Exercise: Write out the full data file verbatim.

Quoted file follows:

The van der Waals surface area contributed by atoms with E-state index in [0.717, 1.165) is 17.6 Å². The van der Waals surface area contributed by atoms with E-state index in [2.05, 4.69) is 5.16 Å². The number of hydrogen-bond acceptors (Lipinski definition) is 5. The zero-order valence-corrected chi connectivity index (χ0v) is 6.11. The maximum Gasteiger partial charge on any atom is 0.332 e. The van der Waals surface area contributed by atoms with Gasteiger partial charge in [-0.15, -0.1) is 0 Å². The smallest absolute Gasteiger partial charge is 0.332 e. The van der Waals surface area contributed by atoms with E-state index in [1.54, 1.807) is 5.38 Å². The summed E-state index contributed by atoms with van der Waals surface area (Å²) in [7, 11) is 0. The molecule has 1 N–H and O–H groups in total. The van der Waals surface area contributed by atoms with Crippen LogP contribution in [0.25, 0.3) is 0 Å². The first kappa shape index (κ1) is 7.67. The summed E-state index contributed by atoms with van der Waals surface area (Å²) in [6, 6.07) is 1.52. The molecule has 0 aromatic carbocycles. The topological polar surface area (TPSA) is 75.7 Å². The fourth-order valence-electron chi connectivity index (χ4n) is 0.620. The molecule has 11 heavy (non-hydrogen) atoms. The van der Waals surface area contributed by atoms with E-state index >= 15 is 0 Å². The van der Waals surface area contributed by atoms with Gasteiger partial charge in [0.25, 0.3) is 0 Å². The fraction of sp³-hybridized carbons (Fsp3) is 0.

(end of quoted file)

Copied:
The van der Waals surface area contributed by atoms with E-state index in [0.717, 1.165) is 17.6 Å². The van der Waals surface area contributed by atoms with E-state index in [2.05, 4.69) is 5.16 Å². The number of hydrogen-bond acceptors (Lipinski definition) is 5. The zero-order valence-corrected chi connectivity index (χ0v) is 6.11. The maximum Gasteiger partial charge on any atom is 0.332 e. The van der Waals surface area contributed by atoms with Gasteiger partial charge in [-0.15, -0.1) is 0 Å². The smallest absolute Gasteiger partial charge is 0.332 e. The van der Waals surface area contributed by atoms with E-state index in [1.54, 1.807) is 5.38 Å². The summed E-state index contributed by atoms with van der Waals surface area (Å²) in [7, 11) is 0. The molecule has 1 N–H and O–H groups in total. The van der Waals surface area contributed by atoms with Crippen LogP contribution in [0.25, 0.3) is 0 Å². The first kappa shape index (κ1) is 7.67. The summed E-state index contributed by atoms with van der Waals surface area (Å²) in [6, 6.07) is 1.52. The molecule has 0 aromatic carbocycles. The topological polar surface area (TPSA) is 75.7 Å². The fourth-order valence-electron chi connectivity index (χ4n) is 0.620. The molecule has 11 heavy (non-hydrogen) atoms. The van der Waals surface area contributed by atoms with E-state index >= 15 is 0 Å². The van der Waals surface area contributed by atoms with Gasteiger partial charge in [0.25, 0.3) is 0 Å². The fraction of sp³-hybridized carbons (Fsp3) is 0.